Without hesitation, I slipped my rifle from my shoulder, chambered a round, and let fly before the startled bull could even move. He stumbled, and then fell. My silent jubilation stopped short, though, when the huge beast began to slide and tumble down the steep hill, bulldozing the small trees and gaining speed until, finally, he fetched up hard against a big trunk. The ground, at this point, was so steep I had to hold onto tree trunks to descend to my prize. In order to field dress him without sliding even further down the hill, I had to use the parachute cord I carry in my pack to tie his legs to trees.
It took some effort, but once he was boned out, I hiked back up the hill to find the guide just returning. I showed him where the bull had fallen, and he laughed. “We’ll never even get the mule down there. Gonna have to bring him up by hand. Good thing you boned him out.”
I beamed with pride at my self sufficience.
“Of course,” he added. “If you’d just given him a shove, he’d have probably rolled the rest of the way down that trail down there and we could have ridden right up to him.”
Sure enough, a few hundred feet through the trees I could see the outline of a horse path.
Sometimes, I guess, we make our own hell holes.
January 8, 2013
It’s that time of year again! The SHOT (Shooting Hunting and Outdoor Trades) Show is about to kick off for the 35 year next week in Las Vegas, NV. For those who don’t know, this is one of the largest trade shows in the world, and is the opportunity for people in the hunting and shooting industries to get their hands on the newest products of the year. It’s huge.
I’ve attended SHOT every year since 2001, and it’s provided me with a ton of great content for the Hog Blog, as well as some great exposure to gear and gadgets that I’d never see otherwise. In addition to seeing and handling new gear, I’ve made contacts that provided me with test gear to try out in the field, and others who’ve kept me up to speed on various developments in the industry. Overall, it’s been a great resource.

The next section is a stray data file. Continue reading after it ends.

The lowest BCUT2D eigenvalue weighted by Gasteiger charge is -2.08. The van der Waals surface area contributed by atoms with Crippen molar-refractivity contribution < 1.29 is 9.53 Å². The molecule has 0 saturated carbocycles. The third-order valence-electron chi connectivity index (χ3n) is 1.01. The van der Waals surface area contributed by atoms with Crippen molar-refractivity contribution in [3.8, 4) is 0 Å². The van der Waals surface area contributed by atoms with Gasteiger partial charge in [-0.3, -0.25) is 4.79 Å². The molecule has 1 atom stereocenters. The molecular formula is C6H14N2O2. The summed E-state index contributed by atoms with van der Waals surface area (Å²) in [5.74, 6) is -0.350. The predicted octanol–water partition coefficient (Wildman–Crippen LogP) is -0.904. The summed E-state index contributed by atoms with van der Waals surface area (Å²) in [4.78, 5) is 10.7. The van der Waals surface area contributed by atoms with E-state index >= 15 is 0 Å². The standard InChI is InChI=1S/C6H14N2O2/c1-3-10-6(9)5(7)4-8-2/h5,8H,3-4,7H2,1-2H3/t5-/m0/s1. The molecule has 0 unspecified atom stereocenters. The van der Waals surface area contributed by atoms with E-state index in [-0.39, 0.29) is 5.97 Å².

Up until a month ago, I was set to attend the 2013 event. I’ve got my media passes, contact lists, and a pile of email from vendors, representatives, and manufacturers to come see their newest offerings. Even after 11 shows, the lead-up to SHOT is a lot like the build up for Christmas… anticipation and excitement build until, the night before the show I can barely sleep. The first day, as you walk through the doors festooned by four-story banners, the excitement is tangible.
So it was with a real sadness that I realized that, due to work obligations, I wouldn’t be able to make it this year. Frickin’ day job.
I’ll do what I can to touch base with my contacts, and hopefully I’ll still be able to get my hands on some of the newer products. I’ll also check in virtually as much as possible. But the reality is that I won’t be able to offer the same coverage that I’ve brought every year, and for that I apologize.
January 4, 2013
My left arm was starting to shake.
At full draw for almost a full minute, I started to wonder if the deer would ever take that one, final, fatal step. A cedar branch stuck out from the brush pile I was using as a ground blind, and was directly in front of my broadhead… a fact I’d been lucky to notice just before I touched the release. That would have been ugly.
The arthritis in my elbow, barely noticeable when I raised and drew the bow, was now sending distress signals to my brain. My right arm was locked in, palm against my cheek, as I struggled to keep my eye on the 20 yard pin, centered on the big doe’s chest. My breathing was becoming a little ragged, as my heart pounded so hard I felt it in my ears.